Stories of the Soviet Experience: Memoirs, Diaries, Dreams (Paperback)Irina Paperno (author)
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Beginning with glasnost in the late 1980s and continuing into the present, scores of personal accounts of life under Soviet rule, written throughout its history, have been published in Russia, marking the end of an epoch. In a major new work on private life and personal writings, Irina Paperno explores this massive outpouring of human documents to uncover common themes, cultural trends, and literary forms. The book argues that, diverse as they are, these narratives-memoirs, diaries, notes, blogs-assert the historical significance of intimate lives shaped by catastrophic political forces, especially the Terror under Stalin and World War II. Moreover, these published personal documents create a community where those who lived through the Soviet era can gain access to the inner recesses of one another's lives.
This community strives to forge a link to the tradition of Russia's nineteenth-century intelligentsia; thus the Russian "intelligentsia" emerges as an additional implicit subject of this book. The book surveys hundreds of personal accounts and focuses on two in particular, chosen for their exceptional quality, scope, and emotional power. Notes about Anna Akhmatova is the diary Lidiia Chukovskaia, a professional editor, kept to document the day-to-day life of her friend, the great Russian poet Anna Akhmatova. Evgeniia Kiseleva, a barely literate former peasant, kept records in notebooks with the thought of crafting a movie script from the story of her life. The striking parallels and contrasts between these two documents demonstrate how the Soviet state and the idea of history shaped very different lives and very different life stories.
The book also analyzes dreams (most of them terror dreams) recounted in the diaries and memoirs of authors ranging from a peasant to well-known writers, a Party leader, and Stalin himself. History, Paperno shows, invaded their dreams, too. With a sure grasp of Russian cultural history, great sensitivity to the men and women who wrote, and a command of European and American scholarship on life writing, Paperno places diaries and memoirs of the Soviet experience in a rich historical and conceptual frame. An important and lasting contribution to the history of Russian culture at the end of an epoch, Stories of the Soviet Experience also illuminates the general logic and specific uses of personal narratives.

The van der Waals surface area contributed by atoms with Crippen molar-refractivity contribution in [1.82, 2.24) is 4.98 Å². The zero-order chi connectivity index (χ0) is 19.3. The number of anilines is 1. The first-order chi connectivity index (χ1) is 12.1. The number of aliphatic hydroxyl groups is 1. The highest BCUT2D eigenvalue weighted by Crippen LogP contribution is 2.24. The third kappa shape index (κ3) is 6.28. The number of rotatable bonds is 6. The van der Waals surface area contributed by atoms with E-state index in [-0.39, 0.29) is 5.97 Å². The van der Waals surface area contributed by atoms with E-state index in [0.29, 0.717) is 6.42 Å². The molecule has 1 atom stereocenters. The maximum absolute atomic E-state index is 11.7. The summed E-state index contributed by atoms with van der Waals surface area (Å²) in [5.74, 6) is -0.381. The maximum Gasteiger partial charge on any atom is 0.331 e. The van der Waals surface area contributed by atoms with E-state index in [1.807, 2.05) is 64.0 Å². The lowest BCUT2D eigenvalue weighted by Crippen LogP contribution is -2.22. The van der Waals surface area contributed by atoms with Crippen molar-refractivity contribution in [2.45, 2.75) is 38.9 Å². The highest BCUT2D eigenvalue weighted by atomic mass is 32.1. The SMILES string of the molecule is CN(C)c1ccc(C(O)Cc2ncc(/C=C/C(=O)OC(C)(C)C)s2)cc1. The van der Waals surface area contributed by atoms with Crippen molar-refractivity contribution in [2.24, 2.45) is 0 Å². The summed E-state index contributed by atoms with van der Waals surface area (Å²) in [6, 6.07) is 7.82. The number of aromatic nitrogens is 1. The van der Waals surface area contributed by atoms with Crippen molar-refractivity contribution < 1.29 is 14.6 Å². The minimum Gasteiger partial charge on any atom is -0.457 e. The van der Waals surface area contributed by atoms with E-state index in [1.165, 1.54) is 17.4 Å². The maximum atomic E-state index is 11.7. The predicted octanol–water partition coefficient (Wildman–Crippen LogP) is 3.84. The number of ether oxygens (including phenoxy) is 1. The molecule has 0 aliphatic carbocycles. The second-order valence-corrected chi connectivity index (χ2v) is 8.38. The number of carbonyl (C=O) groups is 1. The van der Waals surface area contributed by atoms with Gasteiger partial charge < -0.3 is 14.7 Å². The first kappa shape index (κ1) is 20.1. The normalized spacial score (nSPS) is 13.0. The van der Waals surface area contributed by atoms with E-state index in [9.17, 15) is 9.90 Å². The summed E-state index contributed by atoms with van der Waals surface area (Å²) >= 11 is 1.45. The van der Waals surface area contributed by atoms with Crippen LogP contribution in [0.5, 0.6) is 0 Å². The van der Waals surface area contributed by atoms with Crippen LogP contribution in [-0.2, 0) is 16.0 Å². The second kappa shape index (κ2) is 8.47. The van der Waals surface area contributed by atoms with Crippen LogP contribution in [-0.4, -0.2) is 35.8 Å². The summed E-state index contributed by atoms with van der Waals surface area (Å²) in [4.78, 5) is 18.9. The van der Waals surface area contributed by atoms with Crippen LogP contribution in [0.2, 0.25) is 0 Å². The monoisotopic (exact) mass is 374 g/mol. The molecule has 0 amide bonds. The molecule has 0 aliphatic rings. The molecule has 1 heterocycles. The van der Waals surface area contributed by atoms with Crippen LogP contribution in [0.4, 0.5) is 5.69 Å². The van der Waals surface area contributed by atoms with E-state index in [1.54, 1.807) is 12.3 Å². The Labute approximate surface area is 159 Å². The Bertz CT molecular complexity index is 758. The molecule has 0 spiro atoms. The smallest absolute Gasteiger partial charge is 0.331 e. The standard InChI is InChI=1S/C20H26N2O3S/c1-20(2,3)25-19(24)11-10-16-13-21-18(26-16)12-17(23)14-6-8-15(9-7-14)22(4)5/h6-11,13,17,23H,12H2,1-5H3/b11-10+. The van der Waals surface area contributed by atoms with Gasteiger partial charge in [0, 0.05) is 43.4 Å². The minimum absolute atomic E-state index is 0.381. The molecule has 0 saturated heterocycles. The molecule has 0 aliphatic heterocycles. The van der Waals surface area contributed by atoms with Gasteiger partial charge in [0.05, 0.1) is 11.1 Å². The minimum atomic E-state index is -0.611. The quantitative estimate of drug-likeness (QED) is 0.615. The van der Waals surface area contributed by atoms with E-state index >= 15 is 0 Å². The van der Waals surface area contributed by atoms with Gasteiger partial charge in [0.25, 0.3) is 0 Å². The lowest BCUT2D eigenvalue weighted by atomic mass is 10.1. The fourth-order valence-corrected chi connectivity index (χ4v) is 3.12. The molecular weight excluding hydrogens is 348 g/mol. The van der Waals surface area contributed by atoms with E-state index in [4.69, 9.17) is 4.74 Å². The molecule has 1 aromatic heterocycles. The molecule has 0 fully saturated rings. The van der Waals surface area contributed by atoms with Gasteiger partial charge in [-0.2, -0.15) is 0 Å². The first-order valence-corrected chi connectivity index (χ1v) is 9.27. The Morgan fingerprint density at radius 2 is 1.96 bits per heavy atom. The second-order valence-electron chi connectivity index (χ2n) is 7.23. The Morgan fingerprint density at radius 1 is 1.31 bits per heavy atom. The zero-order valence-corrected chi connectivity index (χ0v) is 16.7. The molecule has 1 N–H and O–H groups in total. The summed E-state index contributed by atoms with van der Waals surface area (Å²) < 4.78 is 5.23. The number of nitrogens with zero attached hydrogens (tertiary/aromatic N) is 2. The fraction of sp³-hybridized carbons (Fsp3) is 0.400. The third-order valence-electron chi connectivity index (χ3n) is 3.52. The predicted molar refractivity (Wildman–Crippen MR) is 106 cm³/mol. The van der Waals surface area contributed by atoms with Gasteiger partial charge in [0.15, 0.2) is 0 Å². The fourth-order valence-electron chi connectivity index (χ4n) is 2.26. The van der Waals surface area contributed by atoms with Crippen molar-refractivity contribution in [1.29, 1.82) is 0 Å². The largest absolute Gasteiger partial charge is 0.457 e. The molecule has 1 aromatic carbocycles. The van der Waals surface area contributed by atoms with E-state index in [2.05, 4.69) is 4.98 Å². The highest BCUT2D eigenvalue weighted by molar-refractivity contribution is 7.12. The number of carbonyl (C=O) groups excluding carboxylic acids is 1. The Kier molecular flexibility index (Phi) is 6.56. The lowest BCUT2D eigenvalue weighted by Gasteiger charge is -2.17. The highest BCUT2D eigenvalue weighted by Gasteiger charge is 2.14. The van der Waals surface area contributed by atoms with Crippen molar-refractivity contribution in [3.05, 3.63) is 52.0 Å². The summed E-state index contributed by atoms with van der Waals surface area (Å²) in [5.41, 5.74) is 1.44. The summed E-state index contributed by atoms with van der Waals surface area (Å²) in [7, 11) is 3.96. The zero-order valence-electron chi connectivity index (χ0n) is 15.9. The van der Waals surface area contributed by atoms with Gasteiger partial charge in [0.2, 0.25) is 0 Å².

Publisher: Cornell University Press
Number of pages: 304
Weight: 454 g
Dimensions: 229 x 152 x 5 mm
"The value and longevity of a book of personal 'stories' gathered from a traumatic era-and from a pool so vast-depends to a large extent on the scholarly wisdom, trustworthiness, and good taste of the gatherer. The stories must be singularly meaningful and at the same time representative; coherent for outsiders but not self-consciously crafted for them; and arranged under some unifying rubric that nevertheless does not depersonalize the subjects. Given the profusion of Soviet-era memoirs and diaries, such a book benefits from some new filter, information source, or angle of interpretation on the memory-material. Irina Paperno's Stories of the Soviet Experience satisfies all these criteria at the highest level. Who could have predicted that Russian e-journals would be inspired by great Stalin-era witnesses like Lydia Ginzburg, or that we could learn so much about the inner life of those times by tapping accounts of people's nightmares and dreams?"-Caryl Emerson, A. Watson Armour III University Professor of Slavic Languages and Literatures, Princeton University
"Irina Paperno in her book deals with a form of art in which the Russians have always exhibited particular talent: the writing of autobiographies, memoirs, and diaries. With the help of her insightful analysis and long excerpts from the texts, we can, as we never could before, gain some knowledge and understanding of how the Soviet people, or at least intellectuals, perceived what was happening to their country. Through the description of the lives of concrete individuals, some famous, some not well known, she makes a significant contribution to our knowledge of Soviet history."-Peter Kenez, University of California, Santa Cruz, author of Birth of the Propaganda State; Soviet Methods of Mass Mobilization, 1917-1929